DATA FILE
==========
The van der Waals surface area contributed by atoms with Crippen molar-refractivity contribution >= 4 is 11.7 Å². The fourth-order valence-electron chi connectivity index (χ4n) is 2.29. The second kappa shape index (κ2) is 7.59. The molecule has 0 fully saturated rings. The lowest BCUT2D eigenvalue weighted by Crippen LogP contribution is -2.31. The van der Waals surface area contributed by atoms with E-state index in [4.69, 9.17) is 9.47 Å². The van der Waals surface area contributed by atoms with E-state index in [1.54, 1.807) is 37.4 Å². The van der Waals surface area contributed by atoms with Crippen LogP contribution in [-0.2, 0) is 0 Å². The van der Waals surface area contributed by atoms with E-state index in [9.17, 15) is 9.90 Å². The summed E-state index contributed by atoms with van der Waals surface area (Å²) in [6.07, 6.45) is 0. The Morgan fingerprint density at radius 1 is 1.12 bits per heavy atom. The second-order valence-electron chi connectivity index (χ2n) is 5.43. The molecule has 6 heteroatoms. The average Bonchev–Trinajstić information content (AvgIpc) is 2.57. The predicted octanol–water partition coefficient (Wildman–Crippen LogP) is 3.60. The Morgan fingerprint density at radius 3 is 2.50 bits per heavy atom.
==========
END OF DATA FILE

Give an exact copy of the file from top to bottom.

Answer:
The van der Waals surface area contributed by atoms with Crippen molar-refractivity contribution >= 4 is 11.7 Å². The fourth-order valence-electron chi connectivity index (χ4n) is 2.29. The second kappa shape index (κ2) is 7.59. The molecule has 0 fully saturated rings. The lowest BCUT2D eigenvalue weighted by Crippen LogP contribution is -2.31. The van der Waals surface area contributed by atoms with E-state index in [4.69, 9.17) is 9.47 Å². The van der Waals surface area contributed by atoms with E-state index in [1.54, 1.807) is 37.4 Å². The van der Waals surface area contributed by atoms with Crippen LogP contribution in [-0.2, 0) is 0 Å². The van der Waals surface area contributed by atoms with E-state index in [9.17, 15) is 9.90 Å². The summed E-state index contributed by atoms with van der Waals surface area (Å²) in [6.07, 6.45) is 0. The Morgan fingerprint density at radius 1 is 1.12 bits per heavy atom. The second-order valence-electron chi connectivity index (χ2n) is 5.43. The molecule has 6 heteroatoms. The average Bonchev–Trinajstić information content (AvgIpc) is 2.57. The predicted octanol–water partition coefficient (Wildman–Crippen LogP) is 3.60. The Morgan fingerprint density at radius 3 is 2.50 bits per heavy atom.